Portrait photographers have long clutched their precious 85mm f/1.4 lenses. They have had good reason. The 85mm is seemingly a Goldilocks length—not too long, not too short—and the f/1.4 provides that creamy bokeh we always want when photographing people. I think the 85mm can step aside to make room for the 135mm—specifically, Sony’s outstanding FE 135mm f/1.8 GM Lens.
I would argue that the Sony FE 135mm f/1.8 GM lens is built for the single purpose of producing the smoothest and most beautiful bokeh possible. The extra telephoto length provides a tad more separation from the background and pushing the aperture all the way to f/1.8 combine to give photographers and filmmakers all they could’ve ever wanted. G Master branding also guarantees that Sony took care with the bokeh, eliminating odd artifacts such as onion rings.
Character hasn’t been forgotten. The FE 135mm f/1.8 GM lens still has a distinct look and some of its own, let’s say, aberrations that make it both an artistic achievement as well as an engineering one. One other thing makes the 135mm great: it’s sharp. Tack sharp. Sharp glass with beautiful, smooth shifts into the out-of-focus areas are ideal. Classic bokeh lenses used to have to sacrifice some sharpness to get that creamy look. Examples would be the Leica Noctilux-M 50mm f/0.95 ASPH. and the more recent Canon EF 85mm f/1.2L II USM.
Just don’t always leave it at f/1.8. Not that it isn’t a good look, it’s just very, very shallow. Shooting portraits with it will have the tip of a nose fall noticeably out of focus. That’s fine if that’s the aesthetic you want; I would just advise not relying on it. The lens does manage to get just a tad better as you stop down, too. So there’s no harm in using some other f-stops. With 11 blades in the aperture diaphragm, the lens is able to maintain circular bokeh as you stop down.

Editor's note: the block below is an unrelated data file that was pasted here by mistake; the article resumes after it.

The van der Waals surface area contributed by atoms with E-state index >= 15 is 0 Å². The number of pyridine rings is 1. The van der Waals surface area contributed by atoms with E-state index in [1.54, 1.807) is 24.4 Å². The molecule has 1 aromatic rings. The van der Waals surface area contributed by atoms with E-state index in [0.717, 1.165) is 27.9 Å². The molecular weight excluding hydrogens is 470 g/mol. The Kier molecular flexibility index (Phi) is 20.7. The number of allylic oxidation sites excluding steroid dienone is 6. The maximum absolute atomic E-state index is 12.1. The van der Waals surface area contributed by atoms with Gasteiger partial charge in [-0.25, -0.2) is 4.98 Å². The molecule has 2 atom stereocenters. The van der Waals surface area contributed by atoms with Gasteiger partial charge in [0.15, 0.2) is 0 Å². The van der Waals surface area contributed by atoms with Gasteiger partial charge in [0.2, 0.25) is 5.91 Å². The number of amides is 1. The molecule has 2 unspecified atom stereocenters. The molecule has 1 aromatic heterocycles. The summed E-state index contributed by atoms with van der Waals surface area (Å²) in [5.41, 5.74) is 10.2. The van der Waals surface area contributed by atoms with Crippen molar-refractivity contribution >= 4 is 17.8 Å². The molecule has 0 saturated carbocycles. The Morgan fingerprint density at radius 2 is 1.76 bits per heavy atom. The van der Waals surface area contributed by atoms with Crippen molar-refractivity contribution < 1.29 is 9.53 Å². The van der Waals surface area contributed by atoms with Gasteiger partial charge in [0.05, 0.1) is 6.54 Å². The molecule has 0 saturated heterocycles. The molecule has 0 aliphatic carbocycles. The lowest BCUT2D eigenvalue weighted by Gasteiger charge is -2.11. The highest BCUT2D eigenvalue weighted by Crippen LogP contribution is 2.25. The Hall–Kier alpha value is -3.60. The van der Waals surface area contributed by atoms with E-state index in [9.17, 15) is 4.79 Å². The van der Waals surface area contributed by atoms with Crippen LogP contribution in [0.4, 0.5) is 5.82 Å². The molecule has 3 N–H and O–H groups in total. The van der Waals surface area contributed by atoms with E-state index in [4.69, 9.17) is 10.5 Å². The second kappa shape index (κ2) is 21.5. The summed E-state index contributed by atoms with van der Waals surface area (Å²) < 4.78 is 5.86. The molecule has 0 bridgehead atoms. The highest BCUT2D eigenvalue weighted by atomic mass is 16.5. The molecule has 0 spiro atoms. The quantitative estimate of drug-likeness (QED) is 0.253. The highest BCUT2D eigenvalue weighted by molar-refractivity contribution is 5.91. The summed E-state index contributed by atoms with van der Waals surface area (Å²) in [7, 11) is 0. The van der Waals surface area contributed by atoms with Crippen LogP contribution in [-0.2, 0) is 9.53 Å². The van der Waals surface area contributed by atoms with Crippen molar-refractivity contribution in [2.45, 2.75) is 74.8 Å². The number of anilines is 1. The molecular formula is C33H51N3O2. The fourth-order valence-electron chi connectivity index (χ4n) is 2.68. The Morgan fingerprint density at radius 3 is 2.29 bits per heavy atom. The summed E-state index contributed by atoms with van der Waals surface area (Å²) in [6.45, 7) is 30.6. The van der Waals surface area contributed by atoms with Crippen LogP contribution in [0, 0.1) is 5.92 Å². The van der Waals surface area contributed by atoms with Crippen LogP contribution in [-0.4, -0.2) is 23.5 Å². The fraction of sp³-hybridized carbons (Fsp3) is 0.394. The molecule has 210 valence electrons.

One thing I will say is that the bokeh isn’t absolutely perfect in every way. It won’t have the absolutely perfect circles of the FE 100mm f/2.8 GM OSS STF because it doesn’t have that apodization filters. The ultra-wide aperture also contributes to the appearance of cat-eye-shaped bokeh near the edges. This does have a benefit of producing a nice-looking swirl when you have a more active background. This is one of those things that comes down to preference, but I don’t think a bit of a distinct look ever hurt a lens. Filmmakers still choose decades-old lens sets because of their specific flaws.
Flare and ghosting are very well controlled. While I don’t have a great example—partially because it combats flare so effectively—you can be sure that flare and ghosting won’t negatively impact your images. Of course, if you point it directly at the sun, you will get some results, but with careful framing you shouldn’t ever see it. Finally, chromatic aberrations are essentially non-existent. Shooting wide open doesn’t reveal any of these artifacts in any meaningful way. And, even in the rare instances a hair of aberrations appear, it is extremely easy to correct in post.
All of these characteristics, combined, result in what I think is the absolute best portrait prime in Sony’s lineup. It’s also, unfortunately, priced accordingly. If you are a professional photographer who shoots portraits or weddings, I think this is one of those lenses that could easily become a staple in your bag.
All Good Tech
Optics are only half the picture with modern camera lenses. You can’t forget about all those other features that make lenses worth the expense and make our lives easier. Number one on that list is autofocus. It’s an XD Linear Motor System, which essentially means it’s fast. And it is very fast and accurate when paired with Sony’s latest cameras. I had it on the a7 III and had absolutely no issues or delays, even with Eye AF. One other thing I’ve come to appreciate on many newer lenses is that they have lowered the minimum focus distances. The 135mm can get as close as 2.3', which doesn’t sound super impressive, but in practice was very useful.
One very nice feature of the 135mm is that manual focus now has a linear response. Most existing E-mount glass—except the also recent FE 24mm f/1.4 GM—has suffered from a distinctly non-linear focus-by-wire system. This means that repeatable focus movements and a reliable understanding of how much movement is required to shift focus onto the next target was practically impossible. Linear response MF fixes that problem. It also makes the lens very suitable for video and, speaking of video, the 135mm sports a physical aperture ring which can be de-clicked via a switch on the side. Smooth aperture pulls are easily pulled off. Being dual purpose gives the lens a bit more life and value.
Bouncing off the various functions available on the lens barrel, the 135mm is another great lens to handle. It looks big, but is actually quite lightweight. It also balances very well on an a7 series camera using a battery grip—a helpful arrangement for shooting lots of portraits. It has the same design as the other G Masters, and should hold up to professional use with ease.
Are you a fan of the slightly longer 135mm focal length for portraits? Curious about Sony’s latest version? Leave all your thoughts and questions in the Comments section, below.